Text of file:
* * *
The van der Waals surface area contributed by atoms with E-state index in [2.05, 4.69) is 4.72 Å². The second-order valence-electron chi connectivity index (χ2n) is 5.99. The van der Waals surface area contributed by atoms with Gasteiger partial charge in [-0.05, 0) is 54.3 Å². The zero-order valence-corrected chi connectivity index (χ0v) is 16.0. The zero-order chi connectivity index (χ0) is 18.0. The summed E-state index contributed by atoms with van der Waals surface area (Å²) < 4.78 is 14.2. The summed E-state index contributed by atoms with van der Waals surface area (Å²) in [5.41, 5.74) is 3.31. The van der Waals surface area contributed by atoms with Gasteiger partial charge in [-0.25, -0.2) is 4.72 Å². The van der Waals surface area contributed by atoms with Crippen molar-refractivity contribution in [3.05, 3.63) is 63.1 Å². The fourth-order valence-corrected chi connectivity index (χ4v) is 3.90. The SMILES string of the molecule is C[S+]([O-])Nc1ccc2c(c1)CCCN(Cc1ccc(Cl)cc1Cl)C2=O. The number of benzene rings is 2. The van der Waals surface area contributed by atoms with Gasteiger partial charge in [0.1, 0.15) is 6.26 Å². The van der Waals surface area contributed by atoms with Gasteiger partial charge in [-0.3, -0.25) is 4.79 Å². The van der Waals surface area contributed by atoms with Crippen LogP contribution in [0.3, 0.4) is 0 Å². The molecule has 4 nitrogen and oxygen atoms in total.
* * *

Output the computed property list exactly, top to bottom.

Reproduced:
The van der Waals surface area contributed by atoms with E-state index in [2.05, 4.69) is 4.72 Å². The second-order valence-electron chi connectivity index (χ2n) is 5.99. The van der Waals surface area contributed by atoms with Gasteiger partial charge in [-0.05, 0) is 54.3 Å². The zero-order valence-corrected chi connectivity index (χ0v) is 16.0. The zero-order chi connectivity index (χ0) is 18.0. The summed E-state index contributed by atoms with van der Waals surface area (Å²) < 4.78 is 14.2. The summed E-state index contributed by atoms with van der Waals surface area (Å²) in [5.41, 5.74) is 3.31. The van der Waals surface area contributed by atoms with Gasteiger partial charge in [-0.25, -0.2) is 4.72 Å². The van der Waals surface area contributed by atoms with Crippen molar-refractivity contribution in [3.05, 3.63) is 63.1 Å². The fourth-order valence-corrected chi connectivity index (χ4v) is 3.90. The SMILES string of the molecule is C[S+]([O-])Nc1ccc2c(c1)CCCN(Cc1ccc(Cl)cc1Cl)C2=O. The number of benzene rings is 2. The van der Waals surface area contributed by atoms with Gasteiger partial charge in [0.1, 0.15) is 6.26 Å². The van der Waals surface area contributed by atoms with Gasteiger partial charge in [-0.3, -0.25) is 4.79 Å². The van der Waals surface area contributed by atoms with Crippen LogP contribution in [0.3, 0.4) is 0 Å². The molecule has 4 nitrogen and oxygen atoms in total.